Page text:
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Homework Help: Work integrals

  1. Oct 12, 2008 #1
    1. The problem statement, all variables and given/known data
    A cylindrical gasoline tank with radius 4ft and length 15 ft is buried under a service station. The top of the tank is 10ft underground. Find the amount of work needed to pump all the gasoline in the tank to a nozzle 3 ft above the ground. Gasoline weighs 42lb/ft^3.

    3. The attempt at a solution

    So the way I have started is by setting a cylinder with the specified radius centered at (0,0). With that I know the top is at (0,4), bottom is at (0,-4) and the place it needs to reach is y = 17 (13ft above the top of the cylinder).

    I divide the cylinder into strips of thickness delta y. So I know I need to find the weight of each of those strips and multiply it by the distance it must travel (17-y).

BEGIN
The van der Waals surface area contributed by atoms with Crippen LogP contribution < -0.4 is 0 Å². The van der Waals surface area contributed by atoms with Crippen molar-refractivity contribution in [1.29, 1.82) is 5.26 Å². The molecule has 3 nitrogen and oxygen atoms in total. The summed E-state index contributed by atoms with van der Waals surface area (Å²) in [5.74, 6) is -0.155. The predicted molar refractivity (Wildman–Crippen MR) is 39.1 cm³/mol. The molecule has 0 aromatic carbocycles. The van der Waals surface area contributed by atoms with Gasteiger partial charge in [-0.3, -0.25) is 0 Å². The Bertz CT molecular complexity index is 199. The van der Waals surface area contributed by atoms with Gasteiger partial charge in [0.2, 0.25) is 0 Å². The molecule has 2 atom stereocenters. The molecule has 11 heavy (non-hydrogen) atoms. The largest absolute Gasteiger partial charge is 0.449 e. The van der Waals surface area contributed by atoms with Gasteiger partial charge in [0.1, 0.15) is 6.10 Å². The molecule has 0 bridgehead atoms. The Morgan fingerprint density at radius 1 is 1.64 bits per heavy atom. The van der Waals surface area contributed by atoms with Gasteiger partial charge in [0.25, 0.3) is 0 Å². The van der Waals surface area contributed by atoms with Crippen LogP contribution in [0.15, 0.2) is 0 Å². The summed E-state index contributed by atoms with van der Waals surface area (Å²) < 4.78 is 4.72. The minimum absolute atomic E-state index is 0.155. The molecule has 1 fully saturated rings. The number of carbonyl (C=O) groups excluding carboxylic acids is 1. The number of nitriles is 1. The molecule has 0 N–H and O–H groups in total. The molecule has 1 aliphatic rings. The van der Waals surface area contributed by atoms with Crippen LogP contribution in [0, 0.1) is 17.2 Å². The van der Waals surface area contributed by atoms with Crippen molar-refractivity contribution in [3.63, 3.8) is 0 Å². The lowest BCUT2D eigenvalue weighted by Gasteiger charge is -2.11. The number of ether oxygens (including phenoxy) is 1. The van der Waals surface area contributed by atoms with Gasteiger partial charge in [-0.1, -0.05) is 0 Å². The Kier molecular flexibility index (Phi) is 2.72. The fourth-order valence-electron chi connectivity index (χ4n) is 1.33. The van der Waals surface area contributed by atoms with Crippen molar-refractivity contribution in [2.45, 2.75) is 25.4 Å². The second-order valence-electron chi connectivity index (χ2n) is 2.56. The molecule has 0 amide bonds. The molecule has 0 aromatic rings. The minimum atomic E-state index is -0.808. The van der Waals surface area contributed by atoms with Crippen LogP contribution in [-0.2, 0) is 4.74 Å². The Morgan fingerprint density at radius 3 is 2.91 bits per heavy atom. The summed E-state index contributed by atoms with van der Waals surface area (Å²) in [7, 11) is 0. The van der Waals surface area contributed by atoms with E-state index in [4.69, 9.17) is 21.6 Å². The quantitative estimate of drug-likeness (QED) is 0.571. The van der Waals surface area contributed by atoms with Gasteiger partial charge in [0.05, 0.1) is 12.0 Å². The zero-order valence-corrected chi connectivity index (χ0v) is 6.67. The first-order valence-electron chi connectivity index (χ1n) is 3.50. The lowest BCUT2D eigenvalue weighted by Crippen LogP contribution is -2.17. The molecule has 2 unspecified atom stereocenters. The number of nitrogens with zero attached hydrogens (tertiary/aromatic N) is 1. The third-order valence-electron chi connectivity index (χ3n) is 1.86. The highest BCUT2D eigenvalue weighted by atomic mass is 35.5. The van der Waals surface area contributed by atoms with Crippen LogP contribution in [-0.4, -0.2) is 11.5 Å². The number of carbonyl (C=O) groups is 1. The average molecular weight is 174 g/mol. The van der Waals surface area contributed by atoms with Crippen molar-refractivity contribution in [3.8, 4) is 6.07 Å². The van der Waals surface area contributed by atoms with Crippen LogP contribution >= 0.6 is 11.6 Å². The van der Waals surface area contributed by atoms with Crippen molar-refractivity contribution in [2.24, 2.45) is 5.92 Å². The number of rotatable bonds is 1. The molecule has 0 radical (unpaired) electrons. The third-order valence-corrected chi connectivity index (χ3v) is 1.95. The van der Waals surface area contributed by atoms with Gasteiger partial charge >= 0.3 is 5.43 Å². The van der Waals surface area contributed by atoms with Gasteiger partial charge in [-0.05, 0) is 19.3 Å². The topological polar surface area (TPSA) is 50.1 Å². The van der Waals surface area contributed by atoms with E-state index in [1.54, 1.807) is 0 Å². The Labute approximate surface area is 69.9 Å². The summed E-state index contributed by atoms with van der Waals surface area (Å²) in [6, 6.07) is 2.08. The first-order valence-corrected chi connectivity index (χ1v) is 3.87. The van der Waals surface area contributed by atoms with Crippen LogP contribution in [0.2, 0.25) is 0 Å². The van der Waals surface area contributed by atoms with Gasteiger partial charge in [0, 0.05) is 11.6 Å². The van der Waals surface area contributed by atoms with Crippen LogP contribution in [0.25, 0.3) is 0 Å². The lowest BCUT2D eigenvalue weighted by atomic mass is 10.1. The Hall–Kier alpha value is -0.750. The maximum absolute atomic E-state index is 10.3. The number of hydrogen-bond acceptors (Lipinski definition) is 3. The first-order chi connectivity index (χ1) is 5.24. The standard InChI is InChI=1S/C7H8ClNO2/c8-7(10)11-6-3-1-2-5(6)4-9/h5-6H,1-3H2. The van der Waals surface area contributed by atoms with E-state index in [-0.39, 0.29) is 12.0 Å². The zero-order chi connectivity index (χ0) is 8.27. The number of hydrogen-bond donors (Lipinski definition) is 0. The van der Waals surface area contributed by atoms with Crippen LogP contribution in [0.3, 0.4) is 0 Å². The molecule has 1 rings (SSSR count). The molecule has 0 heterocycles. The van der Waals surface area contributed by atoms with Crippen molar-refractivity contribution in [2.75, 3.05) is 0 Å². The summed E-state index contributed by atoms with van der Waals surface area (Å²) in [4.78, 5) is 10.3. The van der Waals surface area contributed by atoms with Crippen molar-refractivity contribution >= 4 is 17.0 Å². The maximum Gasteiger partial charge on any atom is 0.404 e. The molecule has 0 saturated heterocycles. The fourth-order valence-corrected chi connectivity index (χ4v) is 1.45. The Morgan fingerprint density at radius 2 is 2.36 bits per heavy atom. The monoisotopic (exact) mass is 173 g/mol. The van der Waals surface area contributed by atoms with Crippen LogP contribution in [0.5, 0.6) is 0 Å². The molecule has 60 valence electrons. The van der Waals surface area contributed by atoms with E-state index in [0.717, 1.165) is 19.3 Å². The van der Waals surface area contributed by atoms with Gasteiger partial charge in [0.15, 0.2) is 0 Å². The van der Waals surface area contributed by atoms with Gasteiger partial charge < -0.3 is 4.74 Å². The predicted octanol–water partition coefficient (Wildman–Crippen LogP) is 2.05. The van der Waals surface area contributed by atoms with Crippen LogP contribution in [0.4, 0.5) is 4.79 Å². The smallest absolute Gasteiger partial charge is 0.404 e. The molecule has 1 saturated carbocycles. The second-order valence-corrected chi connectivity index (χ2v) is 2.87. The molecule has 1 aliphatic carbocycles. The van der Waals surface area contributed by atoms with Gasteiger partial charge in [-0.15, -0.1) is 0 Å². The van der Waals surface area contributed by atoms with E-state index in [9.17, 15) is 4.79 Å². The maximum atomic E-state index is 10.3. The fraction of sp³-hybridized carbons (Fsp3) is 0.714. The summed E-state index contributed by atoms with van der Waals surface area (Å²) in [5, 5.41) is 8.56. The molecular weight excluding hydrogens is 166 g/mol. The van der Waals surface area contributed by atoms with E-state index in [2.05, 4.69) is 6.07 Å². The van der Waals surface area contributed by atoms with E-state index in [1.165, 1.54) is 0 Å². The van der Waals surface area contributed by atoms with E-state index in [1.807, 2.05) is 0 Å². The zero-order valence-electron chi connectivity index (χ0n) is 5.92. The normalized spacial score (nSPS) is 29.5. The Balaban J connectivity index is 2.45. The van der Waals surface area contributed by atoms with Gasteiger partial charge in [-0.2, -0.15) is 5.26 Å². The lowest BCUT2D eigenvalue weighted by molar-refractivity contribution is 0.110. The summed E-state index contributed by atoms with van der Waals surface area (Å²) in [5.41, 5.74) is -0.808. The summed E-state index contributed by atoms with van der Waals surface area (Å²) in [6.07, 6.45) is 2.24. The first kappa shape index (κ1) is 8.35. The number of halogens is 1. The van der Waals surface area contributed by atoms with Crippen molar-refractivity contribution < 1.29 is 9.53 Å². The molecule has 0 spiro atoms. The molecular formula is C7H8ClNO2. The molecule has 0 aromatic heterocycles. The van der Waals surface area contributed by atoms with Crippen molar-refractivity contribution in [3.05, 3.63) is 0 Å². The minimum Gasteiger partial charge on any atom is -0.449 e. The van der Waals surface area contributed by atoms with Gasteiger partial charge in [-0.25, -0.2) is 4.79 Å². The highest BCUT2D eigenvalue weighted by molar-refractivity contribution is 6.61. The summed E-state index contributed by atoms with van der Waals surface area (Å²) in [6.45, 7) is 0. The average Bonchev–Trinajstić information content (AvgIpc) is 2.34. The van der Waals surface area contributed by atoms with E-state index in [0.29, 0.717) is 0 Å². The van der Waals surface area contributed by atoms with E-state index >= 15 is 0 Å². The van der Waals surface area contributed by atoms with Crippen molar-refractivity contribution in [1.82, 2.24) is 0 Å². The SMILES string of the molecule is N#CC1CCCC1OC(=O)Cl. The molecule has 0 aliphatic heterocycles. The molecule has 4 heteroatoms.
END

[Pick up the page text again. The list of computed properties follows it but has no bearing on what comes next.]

I have the density so I really now just need the volume of those strips. Volume = length * width * thickness. I have the thickness (delta y), the length (15), but I need the width.

    I can't figure out how to find the width of the strips. I know that at y = 0 the width is 8 and at y=4 and y = -4 the width is 0.

    Something like
    [tex] width = 2\sqrt{16-y^2}[/tex]
    would tell me the width with respect to y, but that would only be true from y=-4 to y=4, and it needs to stop after that.

    Any advice would be appreciated thanks.
  2. jcsd
  3. Oct 12, 2008 #2
    Wait tell me if this would work:

    [tex]width = 2\sqrt{16-y^2}[/tex]
    [tex]thickness = \Delta(y)[/tex]
    [tex]length = 15[/tex]

    [tex]weight = 2\sqrt{16-y^2} * \Delta(y) * 15 * 42[/tex]

    and the height = 17 - y
    so the integral would be:

    [tex]\int_{-4}^{4} 1260\sqrt{16-y^2}(y-17) dy[/tex]
  4. Oct 12, 2008 #3


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    Science Advisor

    One important thing you did not specify: is the axis of the cylinder vertical or horizontal? You seem to be assuming it is horizontal. If so then, yes, [itex]width= \sqrt{16- y^2}[/itex]. You will only be integrating from y= -4 to 4 so the fact that it "has to stop at 4" is irrelevant. Looks to me like your final integral is correct.
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